I love infographics. Colourful maps of our world that tell us stories through numbers. Data on rainfall, populations, who drinks the most and sometimes even who is happiest, is collected and analysed to create easily digested pictures.
However while theses charts can help to neatly summarise complex histories, demographics and even culture-specific behaviours, they can never tell the whole story. Nations and their people, communities and languages can’t show their true colours and overwhelming diversity in a digital graph.
Statistics will never be able to explain how it feels to sing football chants at a bar in Brazil, help an old farmer collect his chickens on a train in Thailand, or exchange an exasperated glance with a local after yet another traffic jam in Guatemala. To get to know the stories behind the numbers, we must experience these places first-hand.
Look at infographics for El Salvador and you will see red. Red for homicide rates, red for poverty and more often than not, red for tourist safety.
Although red won’t be the colour I’ll remember.
Once I crossed the border the highway became black with a yellow stripe: a well-laid strip of tarmac that I had missed in previous weeks. Along the Ruta de las Flores the predominant colour was deep green, dotted with the bright pinks of bougainvillea. The tranquility of its small pueblos with their white-washed churches belied a tumultuous history. At lake Suchlitlan, my view was a hazy blue past the multicoloured houses of little Suchitoto.
In fact, the only red I’ll remember is that of the small, bright flags of the FMLN political party – the red of the socialist left. A subtle reminder of a time when the country was experiencing the heavy bloodshed of a long civil war.
Statistics can’t ever begin to summarise what this country has endured. The complex societal effects that the Spanish conquest, inequality of land ownership, draining of natural resources and most recently, civil war, have had on El Salvador cannot be rounded up neatly for those of us who were oblivious. All have, of course, left a mark and today some people still have to live alongside gang violence in the barrios of its cities.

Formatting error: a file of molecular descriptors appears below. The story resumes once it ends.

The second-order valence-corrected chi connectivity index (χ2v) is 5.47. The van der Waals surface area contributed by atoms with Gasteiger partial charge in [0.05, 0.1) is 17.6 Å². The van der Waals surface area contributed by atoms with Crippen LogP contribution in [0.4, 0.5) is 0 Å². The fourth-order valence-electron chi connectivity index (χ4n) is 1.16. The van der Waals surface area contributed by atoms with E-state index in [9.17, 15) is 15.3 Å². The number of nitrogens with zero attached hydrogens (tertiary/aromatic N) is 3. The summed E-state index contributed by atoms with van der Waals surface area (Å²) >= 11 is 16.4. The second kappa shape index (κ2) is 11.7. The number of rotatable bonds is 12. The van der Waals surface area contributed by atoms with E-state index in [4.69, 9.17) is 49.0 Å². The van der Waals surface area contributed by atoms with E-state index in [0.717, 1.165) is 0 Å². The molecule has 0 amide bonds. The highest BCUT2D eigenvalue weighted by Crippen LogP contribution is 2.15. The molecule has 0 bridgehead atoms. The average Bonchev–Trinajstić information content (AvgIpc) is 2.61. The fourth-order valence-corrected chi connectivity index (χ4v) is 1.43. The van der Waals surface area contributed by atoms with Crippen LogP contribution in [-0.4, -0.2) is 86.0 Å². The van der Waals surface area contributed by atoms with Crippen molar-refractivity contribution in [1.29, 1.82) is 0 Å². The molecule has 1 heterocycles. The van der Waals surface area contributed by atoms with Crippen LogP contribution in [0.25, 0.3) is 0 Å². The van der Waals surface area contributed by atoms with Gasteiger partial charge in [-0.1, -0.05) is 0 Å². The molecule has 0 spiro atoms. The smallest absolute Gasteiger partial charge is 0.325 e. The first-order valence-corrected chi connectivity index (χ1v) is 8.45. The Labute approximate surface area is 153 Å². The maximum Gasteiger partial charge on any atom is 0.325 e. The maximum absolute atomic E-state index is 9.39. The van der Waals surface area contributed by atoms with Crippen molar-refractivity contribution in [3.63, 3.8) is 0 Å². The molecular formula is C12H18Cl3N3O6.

Going in with a vague awareness of all of the above, you can imagine what a surprise it was to feel completely safe. And this is the problem with statistics. Nothing I read online told me that I would be approached by helpful people before I even asked for directions. I found no news articles on the art-deco exteriors of San Salvador’s impressive cathedrals. Not one website focused on the country’s beautiful waterfalls.
ECTours who guided me through the capital city on an excellent morning tour have recently adopted the hashtag #dontskipelsalvador and quite rightly so. Of all the countries I’ve visited in Central America El Salvador is by far my favourite. As an all-round backpacker destination it has everything: fabulous hikes, surfing beaches and small towns steeped in history and culture. On a practical note, the welcome of the locals and the great food and accomodation also make it excellent value for money. It therefore saddens me that ECTours’ social media campaign must work so hard to combat the countless internet sources that only seek to highlight the country’s problems.
What El Salvador needs now is thoughtful visitors. Guests from around the globe who will question what’s behind their reading, engage with Salvadoreans and ask them for their opinions. Above all, we must seek out this country’s true colours.
The only way we can fight the case against the infographic, is to experience for ourselves the stories behind that infamous colour red.